SEPTEMBER 7, 2007 — Caucasus Online (Tbilisi, Georgia) contracted Tyco Telecommunications, a business unit of Tyco Electronics (Morristown, NJ), to construct an undersea fiber optic system from Poti, Republic of Georgia, to Varna, Bulgaria. The Black Sea system will then link to Caucasus' terrestrial system and other international carriers, providing Georgian customers with higher-bandwidth direct communications with Western Europe.
Tyco will install a two-fiber-pair, point-to-point system linking the coastal cities through the Black Sea, lighting 40 Gbit/sec. on each fiber pair initially. The resulting fiber connection will carry 64 10-Gbit wavelengths on each pair, totaling about 1.3 Tbits. "The reason for increasing capacity is high demand of data and VoIP, especially Internet, video, and multimedia content," explains Rob Munier, Tyco Telecommunications. Poti's port connection will continue through the Caucasus region on Caucasus' existing land link. From Varna, the network will connect to Sophia, Bulgaria, and the rest of Europe via a developing Caucasus terrestrial line and service agreements with international carriers. "Residential internet use is growing rapidly in Georgia, driving demand for more connectivity. At the same time, the need for a reliable, cost-effective communications pipeline direct to the European network is also growing," adds Munier.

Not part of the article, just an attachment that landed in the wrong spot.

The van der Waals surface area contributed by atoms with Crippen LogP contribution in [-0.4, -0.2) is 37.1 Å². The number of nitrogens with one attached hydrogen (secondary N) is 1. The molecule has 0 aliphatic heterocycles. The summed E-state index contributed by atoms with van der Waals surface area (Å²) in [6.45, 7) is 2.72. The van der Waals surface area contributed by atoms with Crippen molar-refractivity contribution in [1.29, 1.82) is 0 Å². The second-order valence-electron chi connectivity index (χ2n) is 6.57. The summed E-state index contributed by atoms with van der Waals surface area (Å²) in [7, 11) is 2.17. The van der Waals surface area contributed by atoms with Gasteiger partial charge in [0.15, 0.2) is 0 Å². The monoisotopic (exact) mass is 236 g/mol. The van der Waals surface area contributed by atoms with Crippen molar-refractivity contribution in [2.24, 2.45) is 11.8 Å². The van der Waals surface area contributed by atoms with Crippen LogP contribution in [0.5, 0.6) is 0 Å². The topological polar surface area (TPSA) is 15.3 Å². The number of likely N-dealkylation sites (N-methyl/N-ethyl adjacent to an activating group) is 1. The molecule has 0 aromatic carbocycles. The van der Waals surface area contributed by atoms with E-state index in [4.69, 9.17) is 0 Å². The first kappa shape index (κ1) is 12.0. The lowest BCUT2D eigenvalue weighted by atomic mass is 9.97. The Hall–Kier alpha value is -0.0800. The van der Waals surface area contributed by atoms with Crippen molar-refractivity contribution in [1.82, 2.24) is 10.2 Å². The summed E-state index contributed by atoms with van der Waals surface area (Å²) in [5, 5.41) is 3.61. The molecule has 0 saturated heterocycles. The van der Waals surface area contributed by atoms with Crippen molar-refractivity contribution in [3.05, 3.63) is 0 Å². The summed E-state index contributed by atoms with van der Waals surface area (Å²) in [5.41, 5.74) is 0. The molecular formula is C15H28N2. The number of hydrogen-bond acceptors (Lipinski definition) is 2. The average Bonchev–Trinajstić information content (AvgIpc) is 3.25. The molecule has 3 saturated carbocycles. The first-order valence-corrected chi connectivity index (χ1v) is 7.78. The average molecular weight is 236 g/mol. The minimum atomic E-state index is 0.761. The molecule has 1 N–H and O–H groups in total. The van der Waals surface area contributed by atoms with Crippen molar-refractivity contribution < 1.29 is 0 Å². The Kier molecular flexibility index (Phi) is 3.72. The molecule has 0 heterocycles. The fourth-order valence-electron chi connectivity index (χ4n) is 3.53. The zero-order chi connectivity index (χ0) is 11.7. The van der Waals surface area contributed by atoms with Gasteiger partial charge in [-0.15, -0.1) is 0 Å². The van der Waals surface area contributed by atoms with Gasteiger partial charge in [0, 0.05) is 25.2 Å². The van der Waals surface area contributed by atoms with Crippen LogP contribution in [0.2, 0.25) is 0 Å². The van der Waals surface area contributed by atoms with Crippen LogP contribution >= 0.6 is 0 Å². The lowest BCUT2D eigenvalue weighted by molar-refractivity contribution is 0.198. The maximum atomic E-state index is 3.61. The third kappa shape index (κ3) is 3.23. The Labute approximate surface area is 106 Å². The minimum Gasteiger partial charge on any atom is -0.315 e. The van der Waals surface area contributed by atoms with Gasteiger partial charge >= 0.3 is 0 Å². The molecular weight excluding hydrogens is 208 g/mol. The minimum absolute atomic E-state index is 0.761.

Tyco plans to deploy G3 equipment, citing its small form factor and efficiency in transmission. To combat damage from the cold sea, Tyco will augment its undersea components with technical enhancements. The Black Sea's regional tectonic activity and the anoxic environment below 200-m water depth, which results in relatively high concentrations of hydrogen sulfide, are top considerations. "Coatings will be applied to the repeaters, joints and couplings to provide protection from the corrosive effects of the hydrogen sulfide-rich environment," Munier adds. The system will be built to a 25-year engineering design life, along with other capacity, scalability, and robustness requirements set out by Caucasus. "It is crucial to choose the right location for the terminal stations, where both undersea and terrestrial cables will be adequately secure. To do this we will be optimizing our cable station sites for proximity to the undersea cable landings and our redundant terrestrial backhaul routes," Munier says. Tyco will deliver the system in fall 2008.